Back To CourseHistory 104: US History II
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Adam has a master's degree in history.
The Civil Rights Movement did not take long to gain momentum at the turn of the decade. In 1960, four African American males attempted to place an order at a diner located inside the Woolworth shopping center in Greensboro, North Carolina. The men were refused service due to their color, and they immediately staged a sit-in at the lunch counter. The action not only encouraged Woolworth to integrate its dining facilities, but spurred the Civil Rights Movement onward.
The year also witnessed the birth of the Student Nonviolent Coordinating Committee (SNCC), which attempted to alleviate racial discrimination in the South, and the Civil Rights Act of 1960 was passed. It guaranteed criminal penalties for obstructing an African American's right to vote.
From 1961 to 1963, the Civil Rights Movement continued to pressure the United States for an end to discrimination and racial inequality. The events of these years were the backdrop to the monumental years of 1964 and 1965, which will be discussed shortly.
In 1961, SNCC and the Congress on Racial Equality (CORE) formed the Freedom Rides, which challenged segregated busing in the South. In 1962, black student James Meredith attempted to become the first African American to attend the University of Mississippi. While opposition was raised by white southerners, President John F. Kennedy ordered federal marshals to the university, and James Meredith was registered for classes. You will see that this set an extremely important precedent, because in 1963, Kennedy sent more federal officials to integrate the University of Alabama after Alabama Governor George Wallace attempted to block African Americans Vivian Jones and James Hood from enrolling at the institution.
The year 1963 also witnessed two major marches in Birmingham, Alabama and Washington D.C. The latter, known as the March on Washington, was where Martin Luther King Jr. gave his famous 'I Have a Dream' speech.
Now, because of the Cold War, the United States was the figurative 'fishbowl' of the world, with every nation watching its moves. The violence and racism committed against both black and white civil rights activists and southern blacks in general (especially during the Birmingham marches) were magnified in international eyes. The United States realized that action needed to be taken.
Therefore, in 1964, Congress passed the Civil Rights Act of 1964, which officially prohibited discrimination based on race as well as sex (yes ladies, you were a part of this legislation too). This was a watershed piece of legislation in the history of the Civil Rights Movement. It was then succeeded by the Mississippi Freedom Democratic Party (MFDP) gaining two at-large seats during the Democratic National Convention in Atlantic City. While the at-large seats were a compromise between MFDP members and President Lyndon B. Johnson, the success in the event was not in being recognized as a party. The real success for the MFDP came when it managed to magnify the violence against blacks, especially voters, in the South through the painful testimony of individuals such as Fannie Lou Hamer.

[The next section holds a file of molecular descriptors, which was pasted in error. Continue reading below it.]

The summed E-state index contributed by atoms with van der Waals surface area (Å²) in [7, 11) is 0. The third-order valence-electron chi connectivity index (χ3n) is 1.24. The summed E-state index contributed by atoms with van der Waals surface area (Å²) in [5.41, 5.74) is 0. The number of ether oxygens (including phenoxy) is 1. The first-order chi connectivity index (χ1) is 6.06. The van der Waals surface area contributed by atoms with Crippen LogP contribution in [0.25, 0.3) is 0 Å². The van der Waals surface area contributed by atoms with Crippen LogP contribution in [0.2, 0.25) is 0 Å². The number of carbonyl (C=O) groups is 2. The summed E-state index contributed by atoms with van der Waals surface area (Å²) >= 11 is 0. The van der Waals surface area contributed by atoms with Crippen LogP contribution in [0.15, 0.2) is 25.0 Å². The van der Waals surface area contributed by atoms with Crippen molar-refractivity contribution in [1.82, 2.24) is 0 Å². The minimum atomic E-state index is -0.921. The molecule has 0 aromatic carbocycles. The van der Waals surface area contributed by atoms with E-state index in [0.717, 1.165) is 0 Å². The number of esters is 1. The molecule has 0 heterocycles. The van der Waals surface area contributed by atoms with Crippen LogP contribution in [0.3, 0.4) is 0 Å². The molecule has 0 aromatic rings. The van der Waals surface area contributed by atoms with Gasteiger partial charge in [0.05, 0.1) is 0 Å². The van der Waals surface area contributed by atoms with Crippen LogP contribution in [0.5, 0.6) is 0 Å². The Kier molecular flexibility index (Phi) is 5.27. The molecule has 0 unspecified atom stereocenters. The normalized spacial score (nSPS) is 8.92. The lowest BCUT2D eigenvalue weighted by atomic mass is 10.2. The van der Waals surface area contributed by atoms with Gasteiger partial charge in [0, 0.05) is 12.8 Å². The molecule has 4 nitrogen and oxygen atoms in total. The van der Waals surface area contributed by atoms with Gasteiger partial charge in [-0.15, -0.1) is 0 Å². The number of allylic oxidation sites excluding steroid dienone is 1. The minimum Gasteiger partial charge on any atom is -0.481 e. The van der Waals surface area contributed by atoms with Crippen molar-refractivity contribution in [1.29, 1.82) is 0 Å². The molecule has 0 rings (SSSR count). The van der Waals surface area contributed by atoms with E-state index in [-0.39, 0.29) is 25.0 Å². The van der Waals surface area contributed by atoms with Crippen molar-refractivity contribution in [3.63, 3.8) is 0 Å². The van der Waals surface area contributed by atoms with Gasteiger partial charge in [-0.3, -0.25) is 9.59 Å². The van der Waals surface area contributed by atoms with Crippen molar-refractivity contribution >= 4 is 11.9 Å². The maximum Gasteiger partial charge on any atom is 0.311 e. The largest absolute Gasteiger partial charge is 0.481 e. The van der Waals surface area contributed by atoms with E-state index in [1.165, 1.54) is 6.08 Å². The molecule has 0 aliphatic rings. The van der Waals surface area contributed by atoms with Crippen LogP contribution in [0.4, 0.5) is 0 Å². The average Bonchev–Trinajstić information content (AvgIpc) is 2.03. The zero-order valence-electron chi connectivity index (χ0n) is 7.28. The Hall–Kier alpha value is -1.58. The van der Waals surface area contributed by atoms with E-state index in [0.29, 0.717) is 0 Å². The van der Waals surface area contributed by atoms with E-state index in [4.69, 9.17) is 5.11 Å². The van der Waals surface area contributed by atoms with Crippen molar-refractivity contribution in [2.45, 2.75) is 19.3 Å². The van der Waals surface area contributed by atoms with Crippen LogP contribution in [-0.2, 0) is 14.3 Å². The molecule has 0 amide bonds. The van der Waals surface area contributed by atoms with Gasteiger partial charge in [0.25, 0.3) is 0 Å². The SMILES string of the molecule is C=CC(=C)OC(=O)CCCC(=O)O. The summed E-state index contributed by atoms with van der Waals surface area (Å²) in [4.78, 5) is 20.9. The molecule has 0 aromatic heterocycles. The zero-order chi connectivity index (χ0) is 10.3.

Then, in 1965, Congress acted again in order to prevent the United States' international image of 'protector of liberty and freedom' from being tarnished. During the early part of the year, Martin Luther King Jr. organized civil rights activists and marched from Selma to Montgomery, Alabama for the sake of voting rights. The non-violent activists experienced the utmost brutality and violence on their pilgrimage to Montgomery.
As a result, and largely due to the international response, President Johnson took it upon himself to pursue voting rights for African Americans. On August 6, 1965, Johnson signed the Voting Rights Act into law, which prohibited literacy tests from being used to prevent voters from registering and casting a ballot. This was another landmark achievement for the Civil Rights Movement.
The successes of the Civil Rights Movement did not come without a violent response from white segregationists throughout the 1960s. In 1961 and 1962, 'Freedom Riders' were physically assaulted in states such as Mississippi and Alabama. Birmingham, Alabama, proved to be a mecca of race-related violence. In 1963, Birmingham police cracked down on nonviolent protesters during the SCLC's Birmingham campaign to integrate African Americans. Several months later, segregationists bombed the Sixteenth Street Baptist Church, killing four African American girls.